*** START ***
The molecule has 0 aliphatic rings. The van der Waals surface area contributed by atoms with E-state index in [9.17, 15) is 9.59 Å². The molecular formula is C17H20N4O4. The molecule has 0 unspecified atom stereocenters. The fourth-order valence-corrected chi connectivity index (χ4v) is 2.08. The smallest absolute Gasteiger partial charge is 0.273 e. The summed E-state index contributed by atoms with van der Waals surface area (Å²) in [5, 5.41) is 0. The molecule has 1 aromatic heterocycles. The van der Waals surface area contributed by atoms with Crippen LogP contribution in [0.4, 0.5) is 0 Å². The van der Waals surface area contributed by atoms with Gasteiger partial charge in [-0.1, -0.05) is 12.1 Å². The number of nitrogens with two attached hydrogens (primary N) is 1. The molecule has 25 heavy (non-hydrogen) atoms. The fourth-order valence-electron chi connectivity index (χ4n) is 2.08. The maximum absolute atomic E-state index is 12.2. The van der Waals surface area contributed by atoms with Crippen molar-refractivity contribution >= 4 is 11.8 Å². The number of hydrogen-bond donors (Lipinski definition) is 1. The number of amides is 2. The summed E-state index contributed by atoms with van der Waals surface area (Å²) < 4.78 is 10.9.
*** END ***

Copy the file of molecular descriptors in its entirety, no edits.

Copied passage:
The molecule has 0 aliphatic rings. The van der Waals surface area contributed by atoms with E-state index in [9.17, 15) is 9.59 Å². The molecular formula is C17H20N4O4. The molecule has 0 unspecified atom stereocenters. The fourth-order valence-corrected chi connectivity index (χ4v) is 2.08. The smallest absolute Gasteiger partial charge is 0.273 e. The summed E-state index contributed by atoms with van der Waals surface area (Å²) in [5, 5.41) is 0. The molecule has 1 aromatic heterocycles. The van der Waals surface area contributed by atoms with Crippen LogP contribution in [0.4, 0.5) is 0 Å². The van der Waals surface area contributed by atoms with Gasteiger partial charge in [-0.1, -0.05) is 12.1 Å². The number of nitrogens with two attached hydrogens (primary N) is 1. The molecule has 25 heavy (non-hydrogen) atoms. The fourth-order valence-electron chi connectivity index (χ4n) is 2.08. The maximum absolute atomic E-state index is 12.2. The van der Waals surface area contributed by atoms with Crippen molar-refractivity contribution >= 4 is 11.8 Å². The number of hydrogen-bond donors (Lipinski definition) is 1. The number of amides is 2. The summed E-state index contributed by atoms with van der Waals surface area (Å²) < 4.78 is 10.9.